How to Sing Julia Child’s Mastering the Art of French Cooking

Though she had no tender feelings for Julie Powell’s Julia/Julie blog, I like to think Julia Child wouldn’t have been entirely displeased by the Bushwick Book Club’s efforts to musicalize Mastering the Art of French Cooking, Child’s two volume labor of love (and the inspiration for Powell’s celebrated blog).

The “club,” a free floating, discussion-free group of New York City-based singer-songwriters, started in 2009, when Kurt Vonnegut’s Breakfast of Champions was celebrated with music and thematic drink specials. In the ensuing half-decade, they’ve met monthly to wrestle with such titles as The Great Gatsby, Madame Bovary and Dolly Parton’s autobiography.

Some contributions to these events do feel half-baked, as if the performer delayed starting work in case he or she might be able to finish the book on the bus ride to the show. Others are well crafted, as well as insightful.

Leslie Graves’ musical recitation of Child’s “Flaming Tart” is the sort of naughty fun Bessie Smith wanted in her bowl:

And just before entering 

Put a warm liqueur 

Over the hot caramelized surface…

Not, presumably, what Child had in mind when she wrote those words, although the happiness of her marriage is well documented. (If we could just have the kitchen and the bedroom, that would be all we need.”)

The link between stomach and heart underscores Hilary Downes’ bossa nova-inflected “Masters of the Table” and Shannon Pelcher’s gentle “Eating” which looks past Child’s towering culinary achievement to her yearning TV audience.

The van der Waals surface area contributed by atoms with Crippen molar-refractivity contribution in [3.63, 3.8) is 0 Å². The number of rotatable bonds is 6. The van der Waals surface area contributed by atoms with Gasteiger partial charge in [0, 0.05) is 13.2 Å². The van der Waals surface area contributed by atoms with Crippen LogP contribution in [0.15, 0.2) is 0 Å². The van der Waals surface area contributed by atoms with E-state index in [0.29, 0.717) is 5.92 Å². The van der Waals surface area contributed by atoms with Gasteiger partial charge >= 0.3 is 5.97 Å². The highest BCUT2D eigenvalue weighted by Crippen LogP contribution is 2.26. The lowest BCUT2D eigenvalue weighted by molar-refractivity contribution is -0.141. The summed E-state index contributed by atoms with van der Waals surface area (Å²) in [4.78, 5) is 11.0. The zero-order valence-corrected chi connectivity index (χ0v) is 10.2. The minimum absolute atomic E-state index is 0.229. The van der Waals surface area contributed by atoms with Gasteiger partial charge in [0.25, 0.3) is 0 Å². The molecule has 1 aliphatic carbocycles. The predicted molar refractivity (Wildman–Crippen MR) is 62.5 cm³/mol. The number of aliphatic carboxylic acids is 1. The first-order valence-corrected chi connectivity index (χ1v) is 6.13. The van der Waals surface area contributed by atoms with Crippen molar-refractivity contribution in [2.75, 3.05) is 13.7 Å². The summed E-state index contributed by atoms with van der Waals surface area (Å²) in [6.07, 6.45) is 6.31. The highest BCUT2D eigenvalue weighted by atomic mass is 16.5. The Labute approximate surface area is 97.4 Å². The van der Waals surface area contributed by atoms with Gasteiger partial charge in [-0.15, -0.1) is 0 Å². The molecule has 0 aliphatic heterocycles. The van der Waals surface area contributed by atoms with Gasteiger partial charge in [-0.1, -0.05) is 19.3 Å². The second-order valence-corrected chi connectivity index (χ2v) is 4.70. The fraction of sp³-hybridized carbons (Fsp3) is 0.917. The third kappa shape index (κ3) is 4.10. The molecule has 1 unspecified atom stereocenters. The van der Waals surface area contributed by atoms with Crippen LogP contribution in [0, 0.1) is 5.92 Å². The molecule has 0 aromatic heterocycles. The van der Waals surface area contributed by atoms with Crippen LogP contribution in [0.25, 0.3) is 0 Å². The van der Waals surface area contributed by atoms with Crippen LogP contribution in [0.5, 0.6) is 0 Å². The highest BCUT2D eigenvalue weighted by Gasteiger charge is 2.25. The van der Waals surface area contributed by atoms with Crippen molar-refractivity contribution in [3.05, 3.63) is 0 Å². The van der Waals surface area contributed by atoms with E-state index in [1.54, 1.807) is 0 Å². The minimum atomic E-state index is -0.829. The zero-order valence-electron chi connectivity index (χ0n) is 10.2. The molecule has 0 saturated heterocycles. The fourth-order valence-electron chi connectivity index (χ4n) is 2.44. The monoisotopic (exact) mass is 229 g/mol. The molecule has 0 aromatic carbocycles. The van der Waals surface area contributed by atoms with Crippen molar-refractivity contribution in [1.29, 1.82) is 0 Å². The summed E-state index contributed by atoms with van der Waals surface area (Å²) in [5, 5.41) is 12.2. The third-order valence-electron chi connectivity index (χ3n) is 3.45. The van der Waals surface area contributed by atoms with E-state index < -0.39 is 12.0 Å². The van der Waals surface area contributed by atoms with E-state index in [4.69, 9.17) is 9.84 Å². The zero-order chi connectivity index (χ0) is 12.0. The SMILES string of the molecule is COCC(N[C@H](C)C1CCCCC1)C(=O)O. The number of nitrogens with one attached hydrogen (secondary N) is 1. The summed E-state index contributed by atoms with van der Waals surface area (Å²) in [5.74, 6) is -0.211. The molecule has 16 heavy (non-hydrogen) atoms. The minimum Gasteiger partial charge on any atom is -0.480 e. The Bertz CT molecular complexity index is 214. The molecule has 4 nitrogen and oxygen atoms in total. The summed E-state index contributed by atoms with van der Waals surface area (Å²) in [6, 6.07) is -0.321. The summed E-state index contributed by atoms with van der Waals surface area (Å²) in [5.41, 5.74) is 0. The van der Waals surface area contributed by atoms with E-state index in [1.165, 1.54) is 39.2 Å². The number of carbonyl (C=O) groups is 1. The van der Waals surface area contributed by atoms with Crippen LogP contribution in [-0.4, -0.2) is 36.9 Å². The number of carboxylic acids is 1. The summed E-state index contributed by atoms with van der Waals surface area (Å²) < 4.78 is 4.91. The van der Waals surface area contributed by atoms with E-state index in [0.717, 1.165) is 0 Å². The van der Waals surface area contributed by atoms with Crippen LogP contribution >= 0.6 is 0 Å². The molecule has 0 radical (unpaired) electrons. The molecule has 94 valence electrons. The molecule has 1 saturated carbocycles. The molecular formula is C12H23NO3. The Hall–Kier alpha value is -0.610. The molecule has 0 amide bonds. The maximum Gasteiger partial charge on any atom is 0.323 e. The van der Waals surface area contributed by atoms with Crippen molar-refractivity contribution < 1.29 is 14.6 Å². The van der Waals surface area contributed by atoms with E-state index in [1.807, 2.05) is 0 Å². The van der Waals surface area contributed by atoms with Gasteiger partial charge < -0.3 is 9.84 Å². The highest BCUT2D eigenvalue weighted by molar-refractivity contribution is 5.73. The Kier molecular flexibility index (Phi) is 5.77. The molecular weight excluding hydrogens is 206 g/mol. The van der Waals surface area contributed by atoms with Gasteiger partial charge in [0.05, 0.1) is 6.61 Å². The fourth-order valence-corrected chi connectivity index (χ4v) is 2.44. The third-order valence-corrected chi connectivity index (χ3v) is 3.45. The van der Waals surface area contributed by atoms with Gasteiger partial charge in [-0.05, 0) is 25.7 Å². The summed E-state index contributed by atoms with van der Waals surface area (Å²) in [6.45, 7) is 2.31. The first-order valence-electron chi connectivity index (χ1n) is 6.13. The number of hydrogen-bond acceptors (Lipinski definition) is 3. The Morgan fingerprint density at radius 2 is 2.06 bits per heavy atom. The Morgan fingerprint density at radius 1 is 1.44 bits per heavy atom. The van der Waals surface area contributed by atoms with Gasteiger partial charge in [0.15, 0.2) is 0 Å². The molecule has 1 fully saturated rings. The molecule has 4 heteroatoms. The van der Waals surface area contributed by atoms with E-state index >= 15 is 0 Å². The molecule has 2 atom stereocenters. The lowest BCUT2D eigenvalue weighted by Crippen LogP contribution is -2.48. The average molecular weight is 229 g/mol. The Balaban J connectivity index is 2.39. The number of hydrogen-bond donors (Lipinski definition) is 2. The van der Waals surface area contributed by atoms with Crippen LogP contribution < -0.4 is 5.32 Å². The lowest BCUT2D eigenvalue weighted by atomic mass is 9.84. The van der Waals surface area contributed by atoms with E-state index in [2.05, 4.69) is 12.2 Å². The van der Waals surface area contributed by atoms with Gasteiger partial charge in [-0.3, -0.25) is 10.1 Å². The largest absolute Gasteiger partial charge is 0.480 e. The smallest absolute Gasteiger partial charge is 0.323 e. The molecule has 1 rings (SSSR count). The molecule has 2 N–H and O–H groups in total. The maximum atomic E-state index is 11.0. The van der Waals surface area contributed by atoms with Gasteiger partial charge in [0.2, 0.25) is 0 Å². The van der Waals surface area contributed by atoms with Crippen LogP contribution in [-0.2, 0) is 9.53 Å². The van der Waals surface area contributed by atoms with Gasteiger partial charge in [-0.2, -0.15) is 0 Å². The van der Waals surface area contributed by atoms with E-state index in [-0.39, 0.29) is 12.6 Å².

I did hear a sound midway between an egg beater and someone spinning beneath her Bon Appetit-engraved tombstone when club founder Susan Hwang slipped the phrase “walking corpses” into Child’s “List of Equipment.” But she balanced the scales with a sincere compliment to the all-too-rare sound of Child’s unmistakable voice.

(This made me so nostalgic, I had to rustle up Dan Aykroyd’s tasteless but classic impersonation from 1978…)

Stuff yourself on the entire evening’s songs using the link at the top of this page.

Or, should you crave a different sort of fare, join the Bushwick Book Club on the Frying Pan October 29, when they consider The Shining by Stephen King.

Related Content:

Julia Child Shows How to Edit Videotape with a Meat Cleaver, and Cook Meat with a Blow Torch

Remembering Julia Child on Her 100th Birthday with Her Classic Appearance on the Letterman Show

How Cooking Can Change Your Life: A Short Animated Film Featuring the Wisdom of Michael Pollan

Ayun Halliday is an author whose Zinester’s Guide to NYC inspired a pretty great song of its own. Follow her @AyunHalliday

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